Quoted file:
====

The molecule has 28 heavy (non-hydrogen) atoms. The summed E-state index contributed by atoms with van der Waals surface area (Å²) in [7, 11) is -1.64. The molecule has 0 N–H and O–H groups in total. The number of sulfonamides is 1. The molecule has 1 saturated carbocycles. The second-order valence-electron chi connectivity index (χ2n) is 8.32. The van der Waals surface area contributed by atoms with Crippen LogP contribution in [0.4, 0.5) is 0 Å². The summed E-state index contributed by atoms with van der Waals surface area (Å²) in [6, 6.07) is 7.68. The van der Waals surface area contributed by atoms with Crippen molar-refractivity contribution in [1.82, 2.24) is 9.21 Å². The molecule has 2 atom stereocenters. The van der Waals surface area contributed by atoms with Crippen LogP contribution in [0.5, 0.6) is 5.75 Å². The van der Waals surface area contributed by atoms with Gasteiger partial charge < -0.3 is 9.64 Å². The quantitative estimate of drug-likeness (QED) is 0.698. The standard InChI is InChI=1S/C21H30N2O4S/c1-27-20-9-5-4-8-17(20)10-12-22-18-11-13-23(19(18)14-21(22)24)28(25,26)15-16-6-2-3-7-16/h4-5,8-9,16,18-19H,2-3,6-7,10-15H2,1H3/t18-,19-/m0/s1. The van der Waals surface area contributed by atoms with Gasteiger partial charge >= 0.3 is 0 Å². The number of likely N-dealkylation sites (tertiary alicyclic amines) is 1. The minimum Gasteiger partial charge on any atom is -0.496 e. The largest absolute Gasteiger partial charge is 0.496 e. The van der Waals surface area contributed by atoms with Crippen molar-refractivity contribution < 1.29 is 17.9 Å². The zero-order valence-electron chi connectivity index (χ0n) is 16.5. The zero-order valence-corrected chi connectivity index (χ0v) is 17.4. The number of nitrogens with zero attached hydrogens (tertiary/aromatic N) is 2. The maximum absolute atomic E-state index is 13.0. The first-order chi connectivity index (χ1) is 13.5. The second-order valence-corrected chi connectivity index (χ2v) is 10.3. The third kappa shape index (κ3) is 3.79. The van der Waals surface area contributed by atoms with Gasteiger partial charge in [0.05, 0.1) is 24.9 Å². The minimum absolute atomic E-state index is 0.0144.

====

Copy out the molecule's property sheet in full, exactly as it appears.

The molecule has 28 heavy (non-hydrogen) atoms. The summed E-state index contributed by atoms with van der Waals surface area (Å²) in [7, 11) is -1.64. The molecule has 0 N–H and O–H groups in total. The number of sulfonamides is 1. The molecule has 1 saturated carbocycles. The second-order valence-electron chi connectivity index (χ2n) is 8.32. The van der Waals surface area contributed by atoms with Crippen LogP contribution in [0.4, 0.5) is 0 Å². The summed E-state index contributed by atoms with van der Waals surface area (Å²) in [6, 6.07) is 7.68. The van der Waals surface area contributed by atoms with Crippen molar-refractivity contribution in [1.82, 2.24) is 9.21 Å². The molecule has 2 atom stereocenters. The van der Waals surface area contributed by atoms with Crippen LogP contribution in [0.5, 0.6) is 5.75 Å². The van der Waals surface area contributed by atoms with Gasteiger partial charge < -0.3 is 9.64 Å². The quantitative estimate of drug-likeness (QED) is 0.698. The standard InChI is InChI=1S/C21H30N2O4S/c1-27-20-9-5-4-8-17(20)10-12-22-18-11-13-23(19(18)14-21(22)24)28(25,26)15-16-6-2-3-7-16/h4-5,8-9,16,18-19H,2-3,6-7,10-15H2,1H3/t18-,19-/m0/s1. The van der Waals surface area contributed by atoms with Gasteiger partial charge >= 0.3 is 0 Å². The number of likely N-dealkylation sites (tertiary alicyclic amines) is 1. The minimum Gasteiger partial charge on any atom is -0.496 e. The largest absolute Gasteiger partial charge is 0.496 e. The van der Waals surface area contributed by atoms with Crippen molar-refractivity contribution < 1.29 is 17.9 Å². The zero-order valence-electron chi connectivity index (χ0n) is 16.5. The zero-order valence-corrected chi connectivity index (χ0v) is 17.4. The number of nitrogens with zero attached hydrogens (tertiary/aromatic N) is 2. The maximum absolute atomic E-state index is 13.0. The first-order chi connectivity index (χ1) is 13.5. The second-order valence-corrected chi connectivity index (χ2v) is 10.3. The third kappa shape index (κ3) is 3.79. The van der Waals surface area contributed by atoms with Gasteiger partial charge in [0.05, 0.1) is 24.9 Å². The minimum absolute atomic E-state index is 0.0144.